Stockholm (NordSIP) – As the Swedish government issued its first green bond, CICERO Shades of Green, the Norwegian-based second opinion provider for green bond frameworks, joined forces with Pareto Asset Management to assess the Swedish green bond market’s reaction to the COVID-19-led market crisis in March 2020 and draw lessons for the future.
In Sweden, green bonds represent today approximately 20% of the corporate bond market and both institutional investors’ appetite as well as strong government support bode well for the segment’s growth.
The report’s main conclusions are that, even though Swedish green bonds behaved primarily like conventional fixed income securities, they displayed attractive features for portfolio managers in this crisis. The bid-ask spread widening, a typical down-market reaction which makes it more unattractive to trade bonds, was short-lived. Selling pressure was lower than for regular bonds, which limited the securities’ drop in price. The primary market also saw little disruption.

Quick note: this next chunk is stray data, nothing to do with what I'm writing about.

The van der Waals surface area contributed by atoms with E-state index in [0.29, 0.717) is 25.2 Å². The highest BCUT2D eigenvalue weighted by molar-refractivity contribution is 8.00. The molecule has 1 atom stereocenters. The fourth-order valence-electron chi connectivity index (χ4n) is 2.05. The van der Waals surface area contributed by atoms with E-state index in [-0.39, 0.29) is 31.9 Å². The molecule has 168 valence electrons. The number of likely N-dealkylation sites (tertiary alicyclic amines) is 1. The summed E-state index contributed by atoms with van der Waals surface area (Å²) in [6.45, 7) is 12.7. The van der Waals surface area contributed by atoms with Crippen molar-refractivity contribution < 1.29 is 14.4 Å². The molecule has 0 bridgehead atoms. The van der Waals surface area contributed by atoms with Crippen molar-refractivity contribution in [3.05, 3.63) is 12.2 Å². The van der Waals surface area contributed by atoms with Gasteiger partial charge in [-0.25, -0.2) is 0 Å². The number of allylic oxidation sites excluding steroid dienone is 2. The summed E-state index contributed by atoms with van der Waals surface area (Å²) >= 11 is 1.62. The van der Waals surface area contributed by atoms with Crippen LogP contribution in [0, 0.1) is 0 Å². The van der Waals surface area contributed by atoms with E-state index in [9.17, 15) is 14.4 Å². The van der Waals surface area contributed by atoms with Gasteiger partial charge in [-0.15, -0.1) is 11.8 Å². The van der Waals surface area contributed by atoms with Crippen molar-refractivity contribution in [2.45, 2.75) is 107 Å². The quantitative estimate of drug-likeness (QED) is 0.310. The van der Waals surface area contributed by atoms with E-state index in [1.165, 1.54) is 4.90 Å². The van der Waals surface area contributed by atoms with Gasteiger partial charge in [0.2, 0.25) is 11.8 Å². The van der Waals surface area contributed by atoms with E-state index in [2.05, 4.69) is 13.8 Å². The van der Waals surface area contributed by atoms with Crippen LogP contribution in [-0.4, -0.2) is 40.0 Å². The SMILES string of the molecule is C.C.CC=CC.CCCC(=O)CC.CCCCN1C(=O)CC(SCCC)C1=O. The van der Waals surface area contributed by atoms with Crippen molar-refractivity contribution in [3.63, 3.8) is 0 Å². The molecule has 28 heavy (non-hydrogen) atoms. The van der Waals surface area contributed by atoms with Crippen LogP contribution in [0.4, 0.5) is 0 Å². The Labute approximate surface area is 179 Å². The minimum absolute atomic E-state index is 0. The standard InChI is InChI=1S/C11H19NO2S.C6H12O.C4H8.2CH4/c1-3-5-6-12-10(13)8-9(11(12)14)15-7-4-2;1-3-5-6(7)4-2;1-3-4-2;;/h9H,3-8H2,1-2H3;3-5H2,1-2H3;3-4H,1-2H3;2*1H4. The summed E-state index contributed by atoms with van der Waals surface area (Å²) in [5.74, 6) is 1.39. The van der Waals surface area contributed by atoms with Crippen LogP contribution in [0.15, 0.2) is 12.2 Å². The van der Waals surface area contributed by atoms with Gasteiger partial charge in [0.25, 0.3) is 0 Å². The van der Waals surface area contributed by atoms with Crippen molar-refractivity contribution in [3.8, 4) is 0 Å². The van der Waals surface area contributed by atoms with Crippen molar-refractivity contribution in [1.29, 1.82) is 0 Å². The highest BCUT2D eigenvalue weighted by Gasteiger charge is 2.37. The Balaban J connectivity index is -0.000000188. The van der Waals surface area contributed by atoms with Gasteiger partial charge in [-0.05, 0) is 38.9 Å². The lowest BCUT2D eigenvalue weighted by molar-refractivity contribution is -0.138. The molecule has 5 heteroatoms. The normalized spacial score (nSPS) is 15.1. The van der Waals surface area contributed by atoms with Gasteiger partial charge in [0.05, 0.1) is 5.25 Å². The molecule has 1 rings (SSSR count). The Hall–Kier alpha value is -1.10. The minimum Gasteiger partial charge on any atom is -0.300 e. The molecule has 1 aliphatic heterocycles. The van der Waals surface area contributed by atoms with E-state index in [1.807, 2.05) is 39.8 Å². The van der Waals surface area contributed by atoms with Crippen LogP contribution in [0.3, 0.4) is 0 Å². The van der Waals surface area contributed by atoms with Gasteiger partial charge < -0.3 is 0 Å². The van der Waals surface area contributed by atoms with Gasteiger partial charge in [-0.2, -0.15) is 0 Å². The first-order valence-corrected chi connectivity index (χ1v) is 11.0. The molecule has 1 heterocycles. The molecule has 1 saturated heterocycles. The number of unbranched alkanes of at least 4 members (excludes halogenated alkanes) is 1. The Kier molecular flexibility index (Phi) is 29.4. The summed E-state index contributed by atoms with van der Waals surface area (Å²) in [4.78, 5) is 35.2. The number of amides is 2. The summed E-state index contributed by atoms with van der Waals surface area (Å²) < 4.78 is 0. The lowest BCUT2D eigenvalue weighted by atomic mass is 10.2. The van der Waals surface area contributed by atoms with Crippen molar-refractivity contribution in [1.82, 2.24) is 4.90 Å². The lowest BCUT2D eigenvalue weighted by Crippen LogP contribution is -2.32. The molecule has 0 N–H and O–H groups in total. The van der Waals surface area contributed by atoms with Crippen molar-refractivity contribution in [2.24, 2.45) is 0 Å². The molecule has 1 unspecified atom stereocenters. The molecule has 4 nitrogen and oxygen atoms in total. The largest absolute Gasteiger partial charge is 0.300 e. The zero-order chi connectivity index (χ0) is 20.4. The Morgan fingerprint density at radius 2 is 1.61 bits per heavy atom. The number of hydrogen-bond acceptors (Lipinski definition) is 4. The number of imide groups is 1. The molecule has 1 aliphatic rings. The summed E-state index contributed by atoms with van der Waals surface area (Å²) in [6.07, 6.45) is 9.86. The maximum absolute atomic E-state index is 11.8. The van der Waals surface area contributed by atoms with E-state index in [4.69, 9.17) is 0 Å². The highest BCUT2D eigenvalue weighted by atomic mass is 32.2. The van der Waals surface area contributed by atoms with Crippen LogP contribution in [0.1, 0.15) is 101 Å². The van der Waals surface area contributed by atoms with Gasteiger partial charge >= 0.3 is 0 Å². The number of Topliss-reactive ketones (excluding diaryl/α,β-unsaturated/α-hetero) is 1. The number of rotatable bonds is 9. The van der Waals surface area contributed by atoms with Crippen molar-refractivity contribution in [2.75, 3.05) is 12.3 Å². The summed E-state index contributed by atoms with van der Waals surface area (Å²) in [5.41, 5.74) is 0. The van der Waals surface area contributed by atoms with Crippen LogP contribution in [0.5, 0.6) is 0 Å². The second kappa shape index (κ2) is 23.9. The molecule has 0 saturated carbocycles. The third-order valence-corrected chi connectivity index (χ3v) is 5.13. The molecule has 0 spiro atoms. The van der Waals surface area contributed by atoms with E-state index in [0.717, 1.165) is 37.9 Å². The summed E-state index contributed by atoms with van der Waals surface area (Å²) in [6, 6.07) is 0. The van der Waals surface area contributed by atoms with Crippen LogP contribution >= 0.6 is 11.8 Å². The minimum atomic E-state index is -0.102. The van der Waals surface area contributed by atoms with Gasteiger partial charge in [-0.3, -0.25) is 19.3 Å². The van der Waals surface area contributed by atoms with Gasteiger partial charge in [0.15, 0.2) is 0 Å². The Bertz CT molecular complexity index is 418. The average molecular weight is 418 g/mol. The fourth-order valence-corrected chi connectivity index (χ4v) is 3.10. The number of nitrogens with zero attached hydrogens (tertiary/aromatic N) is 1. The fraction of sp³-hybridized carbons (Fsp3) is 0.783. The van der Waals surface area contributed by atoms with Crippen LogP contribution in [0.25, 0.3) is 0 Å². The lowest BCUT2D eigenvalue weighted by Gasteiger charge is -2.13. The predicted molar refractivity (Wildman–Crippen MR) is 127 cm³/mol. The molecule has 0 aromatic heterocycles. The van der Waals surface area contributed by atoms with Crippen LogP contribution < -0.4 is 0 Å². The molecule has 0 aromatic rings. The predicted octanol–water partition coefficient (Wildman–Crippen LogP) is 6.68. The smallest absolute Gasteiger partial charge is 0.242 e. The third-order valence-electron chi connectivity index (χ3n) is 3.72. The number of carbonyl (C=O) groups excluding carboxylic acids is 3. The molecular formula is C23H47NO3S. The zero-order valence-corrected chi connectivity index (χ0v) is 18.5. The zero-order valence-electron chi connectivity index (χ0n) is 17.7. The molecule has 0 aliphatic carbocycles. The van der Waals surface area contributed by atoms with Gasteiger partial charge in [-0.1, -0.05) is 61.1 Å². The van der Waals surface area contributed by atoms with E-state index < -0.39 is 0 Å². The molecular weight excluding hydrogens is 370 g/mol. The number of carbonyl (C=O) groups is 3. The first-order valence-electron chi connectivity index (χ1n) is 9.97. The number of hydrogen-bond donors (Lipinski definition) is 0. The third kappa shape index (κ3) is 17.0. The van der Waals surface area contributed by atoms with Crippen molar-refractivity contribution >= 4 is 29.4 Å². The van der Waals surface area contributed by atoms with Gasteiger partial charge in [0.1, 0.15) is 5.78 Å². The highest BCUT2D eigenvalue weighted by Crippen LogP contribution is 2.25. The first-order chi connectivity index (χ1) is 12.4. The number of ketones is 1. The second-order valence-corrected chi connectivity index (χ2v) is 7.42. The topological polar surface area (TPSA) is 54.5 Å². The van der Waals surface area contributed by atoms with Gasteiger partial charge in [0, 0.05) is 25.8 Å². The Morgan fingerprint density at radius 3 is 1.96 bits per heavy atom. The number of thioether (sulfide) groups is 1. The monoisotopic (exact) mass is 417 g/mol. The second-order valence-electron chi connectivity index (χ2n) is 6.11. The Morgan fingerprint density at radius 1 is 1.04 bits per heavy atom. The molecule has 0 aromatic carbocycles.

“We have seen that green bonds have had interesting trading patterns in these stressed markets. An ESG integrated business model is an indication of a well-run company and in times of high uncertainty, this gives investors additional comfort. From a demand perspective, there is a broad range of investors that want to increase their exposure to green bonds which also creates a natural demand,” says Gustaf Tegell, fund manager Pareto Nordic Cross Credit.
Green bond issuers benefit from a range of tangible benefits, the report reminds us. Beyond the often cited reputational and transparency benefits, the authors have identified a slight ‘greenium’ in the Swedish market. This means that issuers pay a slightly lower yield compared to comparable traditional bonds. This yield premium is also reflected in the secondary market, according to an analysis by Kristin A. Ø. Sjøstedt and Sofie Parow.
“Overall, the growing dynamic in the Swedish green bonds should offer more and more idiosyncratic alternatives for portfolio managers to further shelter their portfolio against external shocks (as seen with the Covid-19 episode) as well as transition / physical risks due to the climate change,” the report concludes.
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